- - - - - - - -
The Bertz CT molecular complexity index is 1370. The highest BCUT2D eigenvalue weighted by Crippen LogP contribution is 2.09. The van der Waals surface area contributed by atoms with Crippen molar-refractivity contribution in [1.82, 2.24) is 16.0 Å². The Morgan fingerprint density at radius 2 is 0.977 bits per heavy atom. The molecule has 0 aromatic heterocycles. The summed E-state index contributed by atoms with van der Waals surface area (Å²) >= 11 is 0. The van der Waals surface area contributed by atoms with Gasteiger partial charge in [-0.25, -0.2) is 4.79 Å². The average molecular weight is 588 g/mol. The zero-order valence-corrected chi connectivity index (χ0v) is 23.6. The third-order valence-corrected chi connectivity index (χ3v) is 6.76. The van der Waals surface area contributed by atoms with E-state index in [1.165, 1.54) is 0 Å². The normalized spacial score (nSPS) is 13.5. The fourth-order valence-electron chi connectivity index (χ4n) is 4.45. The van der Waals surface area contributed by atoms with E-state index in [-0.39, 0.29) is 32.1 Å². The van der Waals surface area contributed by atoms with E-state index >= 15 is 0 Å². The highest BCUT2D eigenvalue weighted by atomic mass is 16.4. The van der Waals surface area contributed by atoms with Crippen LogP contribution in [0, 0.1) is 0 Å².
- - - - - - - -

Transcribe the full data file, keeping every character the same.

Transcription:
The Bertz CT molecular complexity index is 1370. The highest BCUT2D eigenvalue weighted by Crippen LogP contribution is 2.09. The van der Waals surface area contributed by atoms with Crippen molar-refractivity contribution in [1.82, 2.24) is 16.0 Å². The Morgan fingerprint density at radius 2 is 0.977 bits per heavy atom. The molecule has 0 aromatic heterocycles. The summed E-state index contributed by atoms with van der Waals surface area (Å²) >= 11 is 0. The van der Waals surface area contributed by atoms with Gasteiger partial charge in [-0.25, -0.2) is 4.79 Å². The average molecular weight is 588 g/mol. The zero-order valence-corrected chi connectivity index (χ0v) is 23.6. The third-order valence-corrected chi connectivity index (χ3v) is 6.76. The van der Waals surface area contributed by atoms with E-state index in [1.165, 1.54) is 0 Å². The normalized spacial score (nSPS) is 13.5. The fourth-order valence-electron chi connectivity index (χ4n) is 4.45. The van der Waals surface area contributed by atoms with E-state index in [-0.39, 0.29) is 32.1 Å². The van der Waals surface area contributed by atoms with E-state index >= 15 is 0 Å². The highest BCUT2D eigenvalue weighted by atomic mass is 16.4. The van der Waals surface area contributed by atoms with Crippen LogP contribution in [0, 0.1) is 0 Å².